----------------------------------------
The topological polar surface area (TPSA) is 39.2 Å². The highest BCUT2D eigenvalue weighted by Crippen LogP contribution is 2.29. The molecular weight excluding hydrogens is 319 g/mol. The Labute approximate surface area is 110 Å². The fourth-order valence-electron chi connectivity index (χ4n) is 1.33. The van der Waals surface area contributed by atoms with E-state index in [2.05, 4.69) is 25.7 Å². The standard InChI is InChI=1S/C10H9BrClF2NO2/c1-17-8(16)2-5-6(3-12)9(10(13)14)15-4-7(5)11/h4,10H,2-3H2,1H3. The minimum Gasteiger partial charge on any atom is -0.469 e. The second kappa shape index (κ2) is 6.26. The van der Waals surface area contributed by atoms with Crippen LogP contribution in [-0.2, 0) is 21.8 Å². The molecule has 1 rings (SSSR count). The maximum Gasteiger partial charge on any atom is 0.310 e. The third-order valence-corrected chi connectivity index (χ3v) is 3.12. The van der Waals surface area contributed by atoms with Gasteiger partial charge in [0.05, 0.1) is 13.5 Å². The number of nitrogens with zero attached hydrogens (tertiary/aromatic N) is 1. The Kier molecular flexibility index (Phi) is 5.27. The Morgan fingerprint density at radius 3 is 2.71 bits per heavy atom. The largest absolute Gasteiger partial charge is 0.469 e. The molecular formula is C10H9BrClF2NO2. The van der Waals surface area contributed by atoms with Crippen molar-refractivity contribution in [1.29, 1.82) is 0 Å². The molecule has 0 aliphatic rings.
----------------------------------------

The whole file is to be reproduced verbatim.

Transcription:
The topological polar surface area (TPSA) is 39.2 Å². The highest BCUT2D eigenvalue weighted by Crippen LogP contribution is 2.29. The molecular weight excluding hydrogens is 319 g/mol. The Labute approximate surface area is 110 Å². The fourth-order valence-electron chi connectivity index (χ4n) is 1.33. The van der Waals surface area contributed by atoms with E-state index in [2.05, 4.69) is 25.7 Å². The standard InChI is InChI=1S/C10H9BrClF2NO2/c1-17-8(16)2-5-6(3-12)9(10(13)14)15-4-7(5)11/h4,10H,2-3H2,1H3. The minimum Gasteiger partial charge on any atom is -0.469 e. The second kappa shape index (κ2) is 6.26. The van der Waals surface area contributed by atoms with Crippen LogP contribution in [-0.2, 0) is 21.8 Å². The molecule has 1 rings (SSSR count). The maximum Gasteiger partial charge on any atom is 0.310 e. The third-order valence-corrected chi connectivity index (χ3v) is 3.12. The van der Waals surface area contributed by atoms with Gasteiger partial charge in [0.05, 0.1) is 13.5 Å². The number of nitrogens with zero attached hydrogens (tertiary/aromatic N) is 1. The Kier molecular flexibility index (Phi) is 5.27. The Morgan fingerprint density at radius 3 is 2.71 bits per heavy atom. The largest absolute Gasteiger partial charge is 0.469 e. The molecular formula is C10H9BrClF2NO2. The van der Waals surface area contributed by atoms with Crippen molar-refractivity contribution in [1.29, 1.82) is 0 Å². The molecule has 0 aliphatic rings.